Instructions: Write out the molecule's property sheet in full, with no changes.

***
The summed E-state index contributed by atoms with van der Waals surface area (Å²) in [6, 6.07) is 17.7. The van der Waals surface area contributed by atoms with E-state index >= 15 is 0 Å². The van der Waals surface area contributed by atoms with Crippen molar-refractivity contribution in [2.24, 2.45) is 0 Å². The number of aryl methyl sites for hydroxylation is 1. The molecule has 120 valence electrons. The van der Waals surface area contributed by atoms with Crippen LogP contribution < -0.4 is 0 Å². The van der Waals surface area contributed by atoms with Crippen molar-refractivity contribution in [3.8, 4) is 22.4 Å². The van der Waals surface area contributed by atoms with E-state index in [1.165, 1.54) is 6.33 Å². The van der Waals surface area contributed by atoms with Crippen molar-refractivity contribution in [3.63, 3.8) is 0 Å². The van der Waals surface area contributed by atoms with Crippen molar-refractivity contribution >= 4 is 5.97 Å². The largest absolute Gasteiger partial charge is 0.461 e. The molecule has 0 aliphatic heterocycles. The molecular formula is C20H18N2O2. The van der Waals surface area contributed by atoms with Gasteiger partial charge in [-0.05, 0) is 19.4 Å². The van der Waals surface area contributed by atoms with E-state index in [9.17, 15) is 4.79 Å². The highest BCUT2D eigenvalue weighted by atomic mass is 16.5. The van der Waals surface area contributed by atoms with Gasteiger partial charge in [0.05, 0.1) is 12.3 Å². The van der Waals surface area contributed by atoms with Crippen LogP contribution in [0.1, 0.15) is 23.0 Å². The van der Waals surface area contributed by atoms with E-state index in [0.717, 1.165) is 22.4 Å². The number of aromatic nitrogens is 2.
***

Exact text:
The summed E-state index contributed by atoms with van der Waals surface area (Å²) in [6, 6.07) is 17.7. The van der Waals surface area contributed by atoms with E-state index >= 15 is 0 Å². The van der Waals surface area contributed by atoms with Crippen molar-refractivity contribution in [2.24, 2.45) is 0 Å². The number of aryl methyl sites for hydroxylation is 1. The molecule has 120 valence electrons. The van der Waals surface area contributed by atoms with Crippen LogP contribution < -0.4 is 0 Å². The van der Waals surface area contributed by atoms with Crippen molar-refractivity contribution in [3.8, 4) is 22.4 Å². The van der Waals surface area contributed by atoms with E-state index in [1.165, 1.54) is 6.33 Å². The van der Waals surface area contributed by atoms with Crippen molar-refractivity contribution in [3.63, 3.8) is 0 Å². The van der Waals surface area contributed by atoms with Crippen molar-refractivity contribution >= 4 is 5.97 Å². The largest absolute Gasteiger partial charge is 0.461 e. The molecule has 0 aliphatic heterocycles. The molecular formula is C20H18N2O2. The van der Waals surface area contributed by atoms with Gasteiger partial charge in [-0.05, 0) is 19.4 Å². The van der Waals surface area contributed by atoms with E-state index in [9.17, 15) is 4.79 Å². The highest BCUT2D eigenvalue weighted by atomic mass is 16.5. The van der Waals surface area contributed by atoms with Gasteiger partial charge in [0.05, 0.1) is 12.3 Å². The van der Waals surface area contributed by atoms with Crippen LogP contribution in [0.1, 0.15) is 23.0 Å². The van der Waals surface area contributed by atoms with E-state index in [0.717, 1.165) is 22.4 Å². The number of aromatic nitrogens is 2.